Campbellton may not be known to too many folks outside the Panhandle, but maybe someday it will.
Necessity is the mother of invention, but only if an inventor recognizes the need and finds a solution.
"A youngster was trying to ride his bike and carry the ball at the same time and this came to me that it would be a good idea if he had some kind of harness or something that holds the ball on the handlebars."
Two weeks later Isaac Aikens’ ball carrier was born. Aikens’ family and the boy who inspired the idea love his new invention.
"This is a good idea because it's a safety thing for the children, even adults who carry a ball, don't have to carry it under their arms. This way it makes it hands free," says Peggy Aikens, the inventor’s wife.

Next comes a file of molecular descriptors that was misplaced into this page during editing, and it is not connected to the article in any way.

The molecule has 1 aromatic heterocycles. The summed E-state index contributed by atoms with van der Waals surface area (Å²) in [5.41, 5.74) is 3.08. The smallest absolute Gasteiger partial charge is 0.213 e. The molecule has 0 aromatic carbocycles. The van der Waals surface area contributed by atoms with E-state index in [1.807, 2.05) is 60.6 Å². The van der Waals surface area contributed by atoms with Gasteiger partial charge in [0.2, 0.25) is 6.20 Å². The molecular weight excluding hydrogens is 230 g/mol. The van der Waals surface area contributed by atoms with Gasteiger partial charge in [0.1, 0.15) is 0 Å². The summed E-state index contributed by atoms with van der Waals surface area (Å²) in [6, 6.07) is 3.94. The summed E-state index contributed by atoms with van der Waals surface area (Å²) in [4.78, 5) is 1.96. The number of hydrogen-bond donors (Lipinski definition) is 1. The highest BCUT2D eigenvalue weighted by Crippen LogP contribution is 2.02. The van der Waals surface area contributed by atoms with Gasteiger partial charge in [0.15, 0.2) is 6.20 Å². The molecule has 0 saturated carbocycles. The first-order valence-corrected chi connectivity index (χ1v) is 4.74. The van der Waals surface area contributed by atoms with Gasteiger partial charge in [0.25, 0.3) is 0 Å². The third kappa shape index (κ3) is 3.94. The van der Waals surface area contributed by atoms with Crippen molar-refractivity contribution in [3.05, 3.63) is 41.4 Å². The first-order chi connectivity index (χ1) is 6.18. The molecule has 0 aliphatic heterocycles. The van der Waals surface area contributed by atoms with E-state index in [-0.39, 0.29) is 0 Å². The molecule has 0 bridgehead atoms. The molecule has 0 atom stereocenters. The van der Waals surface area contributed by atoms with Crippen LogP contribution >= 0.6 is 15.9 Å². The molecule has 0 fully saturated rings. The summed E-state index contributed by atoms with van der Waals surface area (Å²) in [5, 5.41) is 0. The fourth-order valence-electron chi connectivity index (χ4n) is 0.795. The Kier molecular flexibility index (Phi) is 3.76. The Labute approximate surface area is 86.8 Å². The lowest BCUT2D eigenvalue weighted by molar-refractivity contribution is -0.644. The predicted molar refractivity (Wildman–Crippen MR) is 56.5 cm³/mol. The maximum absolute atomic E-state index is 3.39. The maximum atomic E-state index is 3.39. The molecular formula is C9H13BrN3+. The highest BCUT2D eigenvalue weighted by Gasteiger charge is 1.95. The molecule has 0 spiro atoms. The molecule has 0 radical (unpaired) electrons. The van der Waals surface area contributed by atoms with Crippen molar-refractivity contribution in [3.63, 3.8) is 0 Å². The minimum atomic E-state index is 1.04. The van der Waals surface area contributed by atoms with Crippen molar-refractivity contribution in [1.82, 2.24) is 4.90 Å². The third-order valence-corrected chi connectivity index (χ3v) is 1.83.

But Aikens wants others to love it too. He's hoping it can be in stores soon, and maybe he can shake the bad luck he's had with inventions in the past, including a wireless doorbell invention 20 years ago.
Aikens claims a big name company stole the idea from him after he tried to sell it to them. Aikens’ ongoing efforts include an idea for a better coffee stirrer, and a joint project for what will be called a high-cycle.
Isaac Aikens is a disabled Vietnam veteran. He developed a nervous condition when he served in the war from 1971 to 1972.